Economists frequently cite Japan's "lost decade," the period from 1991 to 2000 when the Japanese economy gradually collapsed into a deep recession following an asset price bubble. Naturally, many American economists are wondering whether the U.S. is experiencing its own "lost decade" in the wake of the financial crisis that began in 2007. What are the lessons of Japan's experience for the U.S.?
Politics Can't Constrain Economics At the Conference on America’s Fiscal Choices at the Newseum in Washington, DC, New York Times columnist Paul Krugman said that the lesson of Japan is to push against political constraints that prevent unpopular but necessary measures. In other words, we need more stimulus.
There's a trap, and it's the same thing that happened with fiscal stimulus. You do something in the right direction that's inadequate, and then people say, well, that didn't work, and instead of increasing the dosage and proving it right, you give the thing up altogether.
All of this is very familiar if you studied Japan in the '90s. In fact, we're doing worse than the Japanese did. Our monetary policy is a bit more aggressive, but our fiscal policy has been less aggressive. We have a larger output gap than they did, and we've had a surge in unemployment that they never had, and our political will to act has been exhausted much faster than theirs was. On the current track, we're going to look at Japan's lost decade as a success story compared to us. What we should be doing is a really big dose of stimulus on all of these fronts. Throw the kitchen sink at it. But if you ask me for ways to solve this problem that lives within the constraints of policymakers who don't want to be bold, I don't know that I have an answer for that.
- Don't Ignore The Problems at Hand The Atlantic's Megan McArdle writes, "One can argue that Japan's propensity for avoiding short-term pain meant they avoided a short, sharp crisis in exchange for a lengthy period of stagnation. And no, I don't mean that they should have pursued some sort of Mellonite 'work the rot out' strategy, but their banks spent a long time not merely avoiding recognizing their huge losses, but actively throwing good money after bad--starving new firms of capital while they poured more loans into the bloated, failing incumbents that already owed more money than they could repay. This kept Japan's unemployment figure low, but also kept it from growing."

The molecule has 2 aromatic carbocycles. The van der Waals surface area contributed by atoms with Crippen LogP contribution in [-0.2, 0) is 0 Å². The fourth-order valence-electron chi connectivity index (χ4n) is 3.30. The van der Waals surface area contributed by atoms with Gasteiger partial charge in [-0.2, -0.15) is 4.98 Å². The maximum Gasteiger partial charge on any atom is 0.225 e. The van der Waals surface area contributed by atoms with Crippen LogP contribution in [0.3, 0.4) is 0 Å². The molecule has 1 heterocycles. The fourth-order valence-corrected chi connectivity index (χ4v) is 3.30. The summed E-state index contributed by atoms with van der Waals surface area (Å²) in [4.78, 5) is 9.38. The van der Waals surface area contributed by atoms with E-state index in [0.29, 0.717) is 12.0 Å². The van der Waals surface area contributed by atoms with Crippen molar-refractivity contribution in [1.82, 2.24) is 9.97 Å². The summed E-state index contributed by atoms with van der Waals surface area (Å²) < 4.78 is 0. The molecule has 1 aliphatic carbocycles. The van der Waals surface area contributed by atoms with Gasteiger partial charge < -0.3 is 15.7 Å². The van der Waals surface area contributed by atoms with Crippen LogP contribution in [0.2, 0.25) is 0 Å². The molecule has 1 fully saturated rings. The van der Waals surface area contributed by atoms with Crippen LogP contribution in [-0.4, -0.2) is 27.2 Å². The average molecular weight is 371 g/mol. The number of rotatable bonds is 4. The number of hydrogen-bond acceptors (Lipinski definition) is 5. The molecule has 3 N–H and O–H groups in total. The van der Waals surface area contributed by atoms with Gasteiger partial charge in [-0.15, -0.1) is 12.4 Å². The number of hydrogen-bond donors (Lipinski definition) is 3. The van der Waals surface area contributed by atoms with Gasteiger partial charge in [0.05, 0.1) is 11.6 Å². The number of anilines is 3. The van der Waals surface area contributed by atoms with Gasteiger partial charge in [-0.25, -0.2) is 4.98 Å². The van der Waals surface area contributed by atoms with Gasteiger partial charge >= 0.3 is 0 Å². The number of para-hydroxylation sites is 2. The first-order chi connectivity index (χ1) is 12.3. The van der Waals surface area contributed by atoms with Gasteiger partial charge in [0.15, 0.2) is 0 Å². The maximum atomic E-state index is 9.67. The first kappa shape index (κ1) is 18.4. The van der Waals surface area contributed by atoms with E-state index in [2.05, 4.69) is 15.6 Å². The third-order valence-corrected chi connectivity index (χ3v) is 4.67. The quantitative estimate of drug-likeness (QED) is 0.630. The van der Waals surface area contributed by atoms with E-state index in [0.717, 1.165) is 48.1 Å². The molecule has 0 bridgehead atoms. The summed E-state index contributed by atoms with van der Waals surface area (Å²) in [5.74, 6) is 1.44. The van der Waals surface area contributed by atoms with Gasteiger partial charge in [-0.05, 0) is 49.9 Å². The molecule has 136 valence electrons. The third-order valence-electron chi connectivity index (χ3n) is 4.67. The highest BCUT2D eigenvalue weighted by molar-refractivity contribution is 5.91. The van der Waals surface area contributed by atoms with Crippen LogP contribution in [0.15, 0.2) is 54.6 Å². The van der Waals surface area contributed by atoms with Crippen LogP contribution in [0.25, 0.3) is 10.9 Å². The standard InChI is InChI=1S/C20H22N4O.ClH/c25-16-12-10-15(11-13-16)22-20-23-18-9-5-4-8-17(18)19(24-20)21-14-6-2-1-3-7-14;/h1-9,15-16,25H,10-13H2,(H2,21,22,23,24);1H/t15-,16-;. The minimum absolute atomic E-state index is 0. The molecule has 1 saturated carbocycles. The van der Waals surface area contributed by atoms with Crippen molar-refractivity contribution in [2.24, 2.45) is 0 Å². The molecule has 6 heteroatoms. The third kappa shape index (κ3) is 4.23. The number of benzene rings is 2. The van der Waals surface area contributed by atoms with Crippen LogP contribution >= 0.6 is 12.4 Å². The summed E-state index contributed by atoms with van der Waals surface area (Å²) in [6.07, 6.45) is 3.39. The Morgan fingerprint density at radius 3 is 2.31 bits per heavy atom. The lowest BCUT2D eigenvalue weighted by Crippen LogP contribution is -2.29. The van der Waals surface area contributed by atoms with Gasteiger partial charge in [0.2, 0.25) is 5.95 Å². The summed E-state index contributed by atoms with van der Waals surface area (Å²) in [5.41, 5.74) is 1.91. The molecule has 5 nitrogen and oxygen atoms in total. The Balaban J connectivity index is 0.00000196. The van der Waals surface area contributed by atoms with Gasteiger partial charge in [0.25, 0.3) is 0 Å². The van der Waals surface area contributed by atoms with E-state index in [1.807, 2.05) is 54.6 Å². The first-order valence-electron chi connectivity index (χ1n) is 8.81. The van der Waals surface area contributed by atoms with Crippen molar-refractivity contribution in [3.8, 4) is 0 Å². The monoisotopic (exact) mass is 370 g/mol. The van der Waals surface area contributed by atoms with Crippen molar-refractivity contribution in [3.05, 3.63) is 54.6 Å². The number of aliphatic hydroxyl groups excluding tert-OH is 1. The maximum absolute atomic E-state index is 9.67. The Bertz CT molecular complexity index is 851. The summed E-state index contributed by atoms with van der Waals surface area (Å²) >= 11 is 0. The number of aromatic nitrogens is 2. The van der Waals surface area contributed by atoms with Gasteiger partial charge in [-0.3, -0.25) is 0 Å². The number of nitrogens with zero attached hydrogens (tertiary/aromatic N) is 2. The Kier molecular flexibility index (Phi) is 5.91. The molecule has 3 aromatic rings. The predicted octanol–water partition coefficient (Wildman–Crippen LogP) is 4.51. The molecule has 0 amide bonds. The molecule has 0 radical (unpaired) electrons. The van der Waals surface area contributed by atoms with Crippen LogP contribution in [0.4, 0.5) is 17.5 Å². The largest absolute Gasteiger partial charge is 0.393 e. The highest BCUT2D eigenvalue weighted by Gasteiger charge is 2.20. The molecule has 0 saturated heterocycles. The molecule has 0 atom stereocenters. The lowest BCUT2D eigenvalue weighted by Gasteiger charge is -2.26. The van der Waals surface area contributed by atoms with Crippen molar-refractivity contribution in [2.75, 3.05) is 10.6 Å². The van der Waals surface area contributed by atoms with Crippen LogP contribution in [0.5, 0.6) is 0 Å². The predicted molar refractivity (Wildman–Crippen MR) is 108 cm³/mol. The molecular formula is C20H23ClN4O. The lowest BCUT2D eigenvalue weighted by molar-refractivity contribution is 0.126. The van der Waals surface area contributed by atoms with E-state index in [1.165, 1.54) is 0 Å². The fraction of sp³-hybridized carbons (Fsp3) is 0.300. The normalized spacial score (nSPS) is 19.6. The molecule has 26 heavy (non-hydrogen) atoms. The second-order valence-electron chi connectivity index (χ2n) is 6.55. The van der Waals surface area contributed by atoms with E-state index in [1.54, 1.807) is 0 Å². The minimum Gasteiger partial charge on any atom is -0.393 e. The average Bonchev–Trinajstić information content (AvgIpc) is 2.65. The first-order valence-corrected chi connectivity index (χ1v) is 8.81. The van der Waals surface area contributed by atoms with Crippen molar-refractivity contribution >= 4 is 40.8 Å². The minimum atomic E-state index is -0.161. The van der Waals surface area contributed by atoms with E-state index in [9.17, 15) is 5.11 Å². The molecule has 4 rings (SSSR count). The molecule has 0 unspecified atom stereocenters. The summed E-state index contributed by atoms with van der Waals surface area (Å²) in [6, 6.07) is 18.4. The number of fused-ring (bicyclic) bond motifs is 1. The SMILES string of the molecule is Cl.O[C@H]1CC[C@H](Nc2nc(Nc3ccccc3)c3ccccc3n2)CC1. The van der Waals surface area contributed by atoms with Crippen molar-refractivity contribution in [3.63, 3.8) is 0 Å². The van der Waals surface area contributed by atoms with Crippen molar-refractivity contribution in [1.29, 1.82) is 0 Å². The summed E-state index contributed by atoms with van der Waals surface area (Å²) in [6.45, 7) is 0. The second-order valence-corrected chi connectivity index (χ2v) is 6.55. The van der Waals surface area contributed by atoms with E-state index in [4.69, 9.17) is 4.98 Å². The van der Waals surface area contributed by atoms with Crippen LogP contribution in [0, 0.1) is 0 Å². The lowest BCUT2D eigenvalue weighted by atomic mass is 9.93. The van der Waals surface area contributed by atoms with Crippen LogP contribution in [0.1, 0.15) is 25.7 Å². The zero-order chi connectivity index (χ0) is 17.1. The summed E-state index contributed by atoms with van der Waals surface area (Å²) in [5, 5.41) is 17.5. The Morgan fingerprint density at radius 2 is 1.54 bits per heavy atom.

- The Important Cultural Difference Econoblogger Tyler Cowen writes, "Japanese politics is less competitive and Japanese rent-seeking is less competitive than in the United States. Sustained near-zero growth in the United States would mean that interest groups tear apart the social fabric and grab too lustily at the social surplus. Whether we like it or not, we are 'built to grow' and we use the fruits of that growth to buy off interest groups as we go along. Japan in contrast has greater capacity to stifle these grabs for new redistributions because their politics is more of an insider's game."
- Japan's Crisis Exacerbated by Demographic Change The Atlantic's Megan McArdle adds, "Japan's also in the middle of a staggering demographic transition, and since workforce growth is a substantial component of GDP growth, this has clearly played some role in the country's economic doldrums. How much, like everything else about Japan, is still in dispute. But these sorts of differences between us and Japan mean that you can't simply say that we're obviously worse off because our unemployment rate is higher."
- Fiscal and Monetary Policy Not Enough Economist and syndicated columnist Gary Shilling writes, "Although investor views of the economy have reversed in the last five months, the reality probably hasn’t. The good life and rapid growth that started in the early 1980s was fueled by massive financial leveraging and excessive debt, first in the global financial sector, starting in the 1970s and in the early 1980s among U.S. consumers. That leverage propelled the dot com stock bubble in the late 1990s and then the housing bubble. But now those two sectors are being forced to delever and in the process are transferring their debts to governments and central banks. This deleveraging will probably take a decade or more – and that’s the good news. The ground to cover is so great that if it were traversed in a year or two, major economies would experience depressions worse than in the 1930s. This deleveraging and other forces will result in slow economic growth and probably deflation for many years. And as Japan has shown, these are difficult conditions to offset with monetary and fiscal policies."
This article is from the archive of our partner The Wire.
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